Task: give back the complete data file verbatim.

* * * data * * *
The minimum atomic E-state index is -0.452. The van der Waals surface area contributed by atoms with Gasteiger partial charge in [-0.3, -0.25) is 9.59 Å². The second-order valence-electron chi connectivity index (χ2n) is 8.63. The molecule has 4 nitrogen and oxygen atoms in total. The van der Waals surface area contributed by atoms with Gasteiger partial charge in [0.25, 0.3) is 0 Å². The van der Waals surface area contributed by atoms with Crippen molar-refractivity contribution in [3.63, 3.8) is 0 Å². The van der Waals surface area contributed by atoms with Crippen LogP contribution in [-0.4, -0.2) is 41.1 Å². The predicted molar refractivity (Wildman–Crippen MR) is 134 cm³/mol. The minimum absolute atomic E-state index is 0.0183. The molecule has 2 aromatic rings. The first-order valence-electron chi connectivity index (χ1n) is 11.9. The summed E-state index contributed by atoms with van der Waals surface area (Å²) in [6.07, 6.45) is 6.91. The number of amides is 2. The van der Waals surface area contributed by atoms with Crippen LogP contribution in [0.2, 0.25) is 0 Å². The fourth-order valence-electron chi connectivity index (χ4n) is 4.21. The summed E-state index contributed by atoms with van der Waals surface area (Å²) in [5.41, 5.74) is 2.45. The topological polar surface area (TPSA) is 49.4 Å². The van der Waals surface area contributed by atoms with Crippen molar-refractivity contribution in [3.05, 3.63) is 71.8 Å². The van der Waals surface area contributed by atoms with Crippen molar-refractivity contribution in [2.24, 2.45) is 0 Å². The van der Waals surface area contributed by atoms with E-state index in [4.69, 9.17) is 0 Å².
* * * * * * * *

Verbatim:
The minimum atomic E-state index is -0.452. The van der Waals surface area contributed by atoms with Gasteiger partial charge in [-0.3, -0.25) is 9.59 Å². The second-order valence-electron chi connectivity index (χ2n) is 8.63. The molecule has 4 nitrogen and oxygen atoms in total. The van der Waals surface area contributed by atoms with Gasteiger partial charge in [0.25, 0.3) is 0 Å². The van der Waals surface area contributed by atoms with Crippen molar-refractivity contribution in [3.63, 3.8) is 0 Å². The van der Waals surface area contributed by atoms with Crippen LogP contribution in [-0.4, -0.2) is 41.1 Å². The predicted molar refractivity (Wildman–Crippen MR) is 134 cm³/mol. The minimum absolute atomic E-state index is 0.0183. The molecule has 2 aromatic rings. The first-order valence-electron chi connectivity index (χ1n) is 11.9. The summed E-state index contributed by atoms with van der Waals surface area (Å²) in [6.07, 6.45) is 6.91. The number of amides is 2. The van der Waals surface area contributed by atoms with Crippen LogP contribution in [0.2, 0.25) is 0 Å². The fourth-order valence-electron chi connectivity index (χ4n) is 4.21. The summed E-state index contributed by atoms with van der Waals surface area (Å²) in [5.41, 5.74) is 2.45. The topological polar surface area (TPSA) is 49.4 Å². The van der Waals surface area contributed by atoms with Crippen molar-refractivity contribution in [3.05, 3.63) is 71.8 Å². The van der Waals surface area contributed by atoms with Crippen molar-refractivity contribution in [2.24, 2.45) is 0 Å². The van der Waals surface area contributed by atoms with E-state index in [4.69, 9.17) is 0 Å².